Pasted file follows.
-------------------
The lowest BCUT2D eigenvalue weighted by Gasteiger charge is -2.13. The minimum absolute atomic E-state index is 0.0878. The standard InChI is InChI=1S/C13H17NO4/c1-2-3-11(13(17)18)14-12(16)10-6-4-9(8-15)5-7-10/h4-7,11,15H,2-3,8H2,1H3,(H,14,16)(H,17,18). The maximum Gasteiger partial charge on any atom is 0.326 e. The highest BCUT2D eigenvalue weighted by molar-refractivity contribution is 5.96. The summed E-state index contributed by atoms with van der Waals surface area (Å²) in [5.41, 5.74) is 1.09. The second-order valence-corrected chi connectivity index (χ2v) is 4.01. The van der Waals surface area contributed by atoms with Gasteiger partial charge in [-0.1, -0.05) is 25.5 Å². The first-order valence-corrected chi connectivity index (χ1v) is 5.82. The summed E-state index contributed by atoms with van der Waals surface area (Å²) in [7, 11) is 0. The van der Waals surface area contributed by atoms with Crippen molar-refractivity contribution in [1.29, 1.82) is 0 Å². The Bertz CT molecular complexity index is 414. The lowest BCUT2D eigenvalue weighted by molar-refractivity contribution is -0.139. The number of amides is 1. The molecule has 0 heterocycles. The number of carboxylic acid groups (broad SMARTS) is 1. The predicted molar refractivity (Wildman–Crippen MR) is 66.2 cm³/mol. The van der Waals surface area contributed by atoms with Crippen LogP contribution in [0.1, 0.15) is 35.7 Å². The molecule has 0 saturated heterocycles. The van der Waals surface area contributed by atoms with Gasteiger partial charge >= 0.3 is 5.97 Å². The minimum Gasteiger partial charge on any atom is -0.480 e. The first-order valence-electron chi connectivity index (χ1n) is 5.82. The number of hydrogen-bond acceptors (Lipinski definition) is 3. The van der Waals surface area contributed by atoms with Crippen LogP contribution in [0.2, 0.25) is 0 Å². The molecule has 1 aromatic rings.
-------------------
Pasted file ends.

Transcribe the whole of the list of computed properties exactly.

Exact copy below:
The lowest BCUT2D eigenvalue weighted by Gasteiger charge is -2.13. The minimum absolute atomic E-state index is 0.0878. The standard InChI is InChI=1S/C13H17NO4/c1-2-3-11(13(17)18)14-12(16)10-6-4-9(8-15)5-7-10/h4-7,11,15H,2-3,8H2,1H3,(H,14,16)(H,17,18). The maximum Gasteiger partial charge on any atom is 0.326 e. The highest BCUT2D eigenvalue weighted by molar-refractivity contribution is 5.96. The summed E-state index contributed by atoms with van der Waals surface area (Å²) in [5.41, 5.74) is 1.09. The second-order valence-corrected chi connectivity index (χ2v) is 4.01. The van der Waals surface area contributed by atoms with Gasteiger partial charge in [-0.1, -0.05) is 25.5 Å². The first-order valence-corrected chi connectivity index (χ1v) is 5.82. The summed E-state index contributed by atoms with van der Waals surface area (Å²) in [7, 11) is 0. The van der Waals surface area contributed by atoms with Crippen molar-refractivity contribution in [1.29, 1.82) is 0 Å². The Bertz CT molecular complexity index is 414. The lowest BCUT2D eigenvalue weighted by molar-refractivity contribution is -0.139. The number of amides is 1. The molecule has 0 heterocycles. The number of carboxylic acid groups (broad SMARTS) is 1. The predicted molar refractivity (Wildman–Crippen MR) is 66.2 cm³/mol. The van der Waals surface area contributed by atoms with Crippen LogP contribution in [0.1, 0.15) is 35.7 Å². The molecule has 0 saturated heterocycles. The van der Waals surface area contributed by atoms with Gasteiger partial charge >= 0.3 is 5.97 Å². The minimum Gasteiger partial charge on any atom is -0.480 e. The first-order valence-electron chi connectivity index (χ1n) is 5.82. The number of hydrogen-bond acceptors (Lipinski definition) is 3. The van der Waals surface area contributed by atoms with Crippen LogP contribution in [0.2, 0.25) is 0 Å². The molecule has 1 aromatic rings.